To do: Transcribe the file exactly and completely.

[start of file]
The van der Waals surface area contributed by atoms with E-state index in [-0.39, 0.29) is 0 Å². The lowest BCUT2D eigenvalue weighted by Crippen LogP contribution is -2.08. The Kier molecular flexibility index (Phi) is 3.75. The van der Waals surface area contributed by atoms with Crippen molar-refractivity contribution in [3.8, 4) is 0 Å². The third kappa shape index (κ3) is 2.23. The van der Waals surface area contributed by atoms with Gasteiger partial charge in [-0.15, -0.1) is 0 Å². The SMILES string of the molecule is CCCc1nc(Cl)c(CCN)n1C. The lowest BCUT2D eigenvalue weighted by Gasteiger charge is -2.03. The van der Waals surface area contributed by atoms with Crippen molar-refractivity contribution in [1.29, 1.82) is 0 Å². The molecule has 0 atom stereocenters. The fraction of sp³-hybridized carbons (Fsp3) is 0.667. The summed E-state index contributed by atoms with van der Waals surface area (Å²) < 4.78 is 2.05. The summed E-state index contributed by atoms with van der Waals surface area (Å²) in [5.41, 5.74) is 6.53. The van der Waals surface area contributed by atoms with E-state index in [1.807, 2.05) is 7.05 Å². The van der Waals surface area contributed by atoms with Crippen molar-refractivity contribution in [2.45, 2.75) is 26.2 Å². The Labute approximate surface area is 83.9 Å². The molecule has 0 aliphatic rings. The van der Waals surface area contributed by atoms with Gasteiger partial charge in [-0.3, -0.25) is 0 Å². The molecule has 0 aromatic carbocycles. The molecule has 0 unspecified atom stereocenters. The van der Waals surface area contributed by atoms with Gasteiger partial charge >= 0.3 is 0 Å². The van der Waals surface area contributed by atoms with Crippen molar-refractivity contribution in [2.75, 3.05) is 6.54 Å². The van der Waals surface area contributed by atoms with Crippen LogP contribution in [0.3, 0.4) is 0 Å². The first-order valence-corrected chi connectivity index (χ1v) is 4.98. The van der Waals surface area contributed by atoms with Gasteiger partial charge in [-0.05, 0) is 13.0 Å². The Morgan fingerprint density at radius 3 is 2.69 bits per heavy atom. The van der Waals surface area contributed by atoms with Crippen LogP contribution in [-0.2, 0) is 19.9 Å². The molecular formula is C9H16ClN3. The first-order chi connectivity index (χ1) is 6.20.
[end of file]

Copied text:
The van der Waals surface area contributed by atoms with E-state index in [-0.39, 0.29) is 0 Å². The lowest BCUT2D eigenvalue weighted by Crippen LogP contribution is -2.08. The Kier molecular flexibility index (Phi) is 3.75. The van der Waals surface area contributed by atoms with Crippen molar-refractivity contribution in [3.8, 4) is 0 Å². The third kappa shape index (κ3) is 2.23. The van der Waals surface area contributed by atoms with Gasteiger partial charge in [-0.15, -0.1) is 0 Å². The SMILES string of the molecule is CCCc1nc(Cl)c(CCN)n1C. The lowest BCUT2D eigenvalue weighted by Gasteiger charge is -2.03. The van der Waals surface area contributed by atoms with Crippen molar-refractivity contribution in [1.29, 1.82) is 0 Å². The molecule has 0 atom stereocenters. The fraction of sp³-hybridized carbons (Fsp3) is 0.667. The summed E-state index contributed by atoms with van der Waals surface area (Å²) < 4.78 is 2.05. The summed E-state index contributed by atoms with van der Waals surface area (Å²) in [5.41, 5.74) is 6.53. The van der Waals surface area contributed by atoms with E-state index in [1.807, 2.05) is 7.05 Å². The van der Waals surface area contributed by atoms with Crippen molar-refractivity contribution in [2.45, 2.75) is 26.2 Å². The Labute approximate surface area is 83.9 Å². The molecule has 0 aliphatic rings. The van der Waals surface area contributed by atoms with Gasteiger partial charge in [-0.3, -0.25) is 0 Å². The molecule has 0 aromatic carbocycles. The molecule has 0 unspecified atom stereocenters. The van der Waals surface area contributed by atoms with Gasteiger partial charge >= 0.3 is 0 Å². The van der Waals surface area contributed by atoms with Crippen molar-refractivity contribution in [2.75, 3.05) is 6.54 Å². The van der Waals surface area contributed by atoms with Crippen LogP contribution in [0.3, 0.4) is 0 Å². The first-order valence-corrected chi connectivity index (χ1v) is 4.98. The van der Waals surface area contributed by atoms with Gasteiger partial charge in [-0.05, 0) is 13.0 Å². The Morgan fingerprint density at radius 3 is 2.69 bits per heavy atom. The van der Waals surface area contributed by atoms with Crippen LogP contribution in [-0.2, 0) is 19.9 Å². The molecular formula is C9H16ClN3. The first-order chi connectivity index (χ1) is 6.20.